Digital Marketing – What Do I Do First?

Fire Alarm Marketing’s “sweet spot” is small to medium sized B2B hi-tech companies, where we are asked to augment their Marketing activity.  In conversations with these firms, Dick and I are often asked:

“We want to do more with social media and digital marketing.  We know that we are not doing enough.  What should we do first?”

Assuming a well structured and up-to-date web site, our answer to this question is as follows:

  1. Listen.  There are two aspects to listening.  The first is listening to your customers, competitors and industry through tools such as Google Analytics and Trackle.  The second is establishing policies and following them according to what you hear.  For example, should you respond to a negative comment about you that is damaging to your reputation, and who should do it?  Be prepared to dedicate some time to “listening.”
  2. Purchase and install a CRM system.  SalesForce.Com is one of many vendors in this area.  Critical in implementing a CRM system is getting top management and sales management buy-in.  Failure to do both will result in a waste of money.  Generally, an implementation and full utilization takes 6-12 months.  If you have the money and resources, augment the CRM system with a lead tracking system, such as Eloqua or Marketo.  Use the automated CRM system to track your sales process, see what programs are working, and use the information to tune your programs to the target audience.
  3. Blog. Power has shifted from the seller to the buyer.  The buyer is using the Internet to gain information about products and services.  If you are not contributing original content about your industry or products, you will not be noticed.  For a small company, this is often viewed as an onerous task.  If this is the case, rotate the responsibility through management or out-source the content creation.  Either way, blog at least once, if not twice a week. 
  4. Publish a Newsletter. All companies have a data base, starting with their installed base of customers, and growing by potential customers who have “opted-in” either at the website or in response to emails.  Communicate with these people on a regular basis.  For the installed base, this is a way of keeping in touch and perhaps preparing them for an up-sell.  For potential customers, this is a form of nurturing that is required as they move through the acquisition process.  The frequency of the newsletter may vary, from once a month to once a quarter.  Remember to put a compelling topic in the subject line…do not use “Newsletter from Bob” which will probably be picked up by automatic spam filters.
  5. Cultivate the influential bloggers.  Regardless of industry, there are a small number of people who are influential bloggers.  Their reach and influence is disproportionate to their fundamental contributions, but this is the Internet today.  It is important that you cultivate a positive relationship with this small group.  Depending upon the IB’s (Influential Blogger) ego and outlook, this may be as simple as picking up the phone and talking; in other cases it may require sending him samples of your product or inviting him to visit your facility.  Whatever the process, it must be done, as potential customers will find and read these people.  If you are not mentioned positively, or not mentioned at all, you will lose.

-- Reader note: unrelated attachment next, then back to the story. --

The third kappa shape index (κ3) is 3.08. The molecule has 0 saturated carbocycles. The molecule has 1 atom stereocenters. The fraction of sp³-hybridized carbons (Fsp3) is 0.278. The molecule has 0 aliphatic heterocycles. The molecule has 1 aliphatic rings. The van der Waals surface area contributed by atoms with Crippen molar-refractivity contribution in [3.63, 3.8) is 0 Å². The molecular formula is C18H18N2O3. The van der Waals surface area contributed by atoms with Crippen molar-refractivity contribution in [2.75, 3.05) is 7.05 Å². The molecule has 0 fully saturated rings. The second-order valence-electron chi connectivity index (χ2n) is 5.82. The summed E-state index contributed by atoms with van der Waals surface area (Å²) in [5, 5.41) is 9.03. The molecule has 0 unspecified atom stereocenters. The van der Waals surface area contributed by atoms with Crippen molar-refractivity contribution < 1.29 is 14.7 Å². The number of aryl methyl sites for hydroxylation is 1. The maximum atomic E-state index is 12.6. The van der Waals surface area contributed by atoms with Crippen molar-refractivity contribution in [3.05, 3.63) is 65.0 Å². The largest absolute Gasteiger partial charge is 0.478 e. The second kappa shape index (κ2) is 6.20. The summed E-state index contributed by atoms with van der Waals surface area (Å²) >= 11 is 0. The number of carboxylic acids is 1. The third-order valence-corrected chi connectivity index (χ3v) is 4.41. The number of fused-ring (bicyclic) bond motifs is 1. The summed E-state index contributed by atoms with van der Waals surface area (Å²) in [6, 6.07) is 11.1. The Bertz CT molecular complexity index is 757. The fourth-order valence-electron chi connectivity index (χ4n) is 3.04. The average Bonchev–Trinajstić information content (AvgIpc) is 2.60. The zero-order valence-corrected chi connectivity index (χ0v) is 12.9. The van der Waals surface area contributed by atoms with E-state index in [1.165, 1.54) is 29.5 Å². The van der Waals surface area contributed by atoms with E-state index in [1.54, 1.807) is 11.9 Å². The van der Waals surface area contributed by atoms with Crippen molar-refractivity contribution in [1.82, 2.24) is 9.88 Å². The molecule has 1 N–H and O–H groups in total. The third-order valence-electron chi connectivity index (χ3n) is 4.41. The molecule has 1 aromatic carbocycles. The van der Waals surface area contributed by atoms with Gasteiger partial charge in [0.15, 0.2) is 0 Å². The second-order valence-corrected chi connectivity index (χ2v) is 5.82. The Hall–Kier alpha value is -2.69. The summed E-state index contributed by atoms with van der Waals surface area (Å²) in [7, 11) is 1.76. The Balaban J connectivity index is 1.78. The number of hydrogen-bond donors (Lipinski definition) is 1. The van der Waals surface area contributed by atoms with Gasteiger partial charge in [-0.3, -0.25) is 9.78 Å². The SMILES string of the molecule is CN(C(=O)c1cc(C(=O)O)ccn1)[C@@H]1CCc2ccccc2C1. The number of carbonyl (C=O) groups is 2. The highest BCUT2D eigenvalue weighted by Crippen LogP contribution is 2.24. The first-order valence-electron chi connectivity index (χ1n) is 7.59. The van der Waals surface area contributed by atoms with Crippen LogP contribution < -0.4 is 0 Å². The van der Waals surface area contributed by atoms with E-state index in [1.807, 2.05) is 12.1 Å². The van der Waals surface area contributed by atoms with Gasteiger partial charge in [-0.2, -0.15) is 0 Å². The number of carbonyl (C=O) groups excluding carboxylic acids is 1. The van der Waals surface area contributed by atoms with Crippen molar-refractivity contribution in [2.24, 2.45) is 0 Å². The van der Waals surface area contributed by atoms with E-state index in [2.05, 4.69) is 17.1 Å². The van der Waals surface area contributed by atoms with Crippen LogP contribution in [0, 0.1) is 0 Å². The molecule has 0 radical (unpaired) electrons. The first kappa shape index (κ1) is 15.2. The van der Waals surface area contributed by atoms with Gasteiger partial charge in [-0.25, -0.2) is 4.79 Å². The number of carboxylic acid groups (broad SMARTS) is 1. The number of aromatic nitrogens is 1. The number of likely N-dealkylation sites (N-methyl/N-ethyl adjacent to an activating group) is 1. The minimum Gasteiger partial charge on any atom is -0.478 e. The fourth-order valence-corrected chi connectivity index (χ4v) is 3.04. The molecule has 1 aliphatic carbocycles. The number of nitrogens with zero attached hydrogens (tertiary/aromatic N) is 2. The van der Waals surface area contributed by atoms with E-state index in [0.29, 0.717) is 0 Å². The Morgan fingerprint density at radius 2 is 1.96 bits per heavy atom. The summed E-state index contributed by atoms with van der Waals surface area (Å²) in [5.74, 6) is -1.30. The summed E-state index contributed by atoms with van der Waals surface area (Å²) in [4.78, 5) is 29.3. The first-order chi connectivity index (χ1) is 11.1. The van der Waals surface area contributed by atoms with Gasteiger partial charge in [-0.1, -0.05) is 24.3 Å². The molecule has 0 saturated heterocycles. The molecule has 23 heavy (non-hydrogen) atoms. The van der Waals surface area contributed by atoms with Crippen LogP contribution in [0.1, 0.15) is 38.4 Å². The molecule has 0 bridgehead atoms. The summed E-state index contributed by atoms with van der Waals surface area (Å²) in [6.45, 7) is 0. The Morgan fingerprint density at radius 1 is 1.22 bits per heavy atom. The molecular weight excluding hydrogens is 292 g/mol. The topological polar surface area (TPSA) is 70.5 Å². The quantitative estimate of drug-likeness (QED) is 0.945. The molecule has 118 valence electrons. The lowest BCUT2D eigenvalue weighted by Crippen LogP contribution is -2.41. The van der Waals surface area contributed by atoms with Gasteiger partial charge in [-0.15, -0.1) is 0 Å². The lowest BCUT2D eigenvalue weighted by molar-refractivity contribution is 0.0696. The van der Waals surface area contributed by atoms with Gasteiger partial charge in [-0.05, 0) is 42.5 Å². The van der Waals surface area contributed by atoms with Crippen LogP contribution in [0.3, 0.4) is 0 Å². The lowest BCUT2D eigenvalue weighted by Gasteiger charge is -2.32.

The IBs can be found by reviewing the results by provided by Google Analytics and Trackle to your key words.  They should show up quickly.  Once identified, the next step is putting the contact/nurturing process in place.  As a comparison, the IBs should be treated the same way you treat an analyst from Gartner or Forrester.

With the exception of the purchase and implementing the CRM/Automated Lead Generation System, the out-of-pocket cost for these 5 steps is relatively small.   The big “cost” is re-allocating Management and Marketing staff’s time and priorities to focus on these activities.  If they are not goaled and directed to Listen, Blog, Publish Newsletters and Cultivate IBs, then any attempt at “digital” marketing will fail.  And, this has to be part of employees’ full-time job; it cannot be assigned to a summer intern.

How many of these digital marketing activities are you doing?  Are you doing them well?  How do you compare to your competition?  Do you really know?  What do the IBs in your space say?

Related Posts:

  1. Marketing, Babies, Decision Making and Social Networks
  2. Blogs From the Front – III- Social Media and Networks
  3. Social Networking and the Marketing Mix

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RHM  4/29/2010

2 comments to Digital Marketing – What Do I Do First?

  • As I reviewed your blog, specifically step five, I realize that my peer group in the food industry is not out there listening or blogging or even commmitted (as in time vested) to take advantage of the new interactive tools (free) to engage. Sad, but I am committed and as a result I am learning from new people like you & your business partner. Good stuff. Keep blogging.

  • That’s a good point about the power shifting, on the internet it is far more the buyers domain than the sellers, and I don’t think that will change anytime soon.

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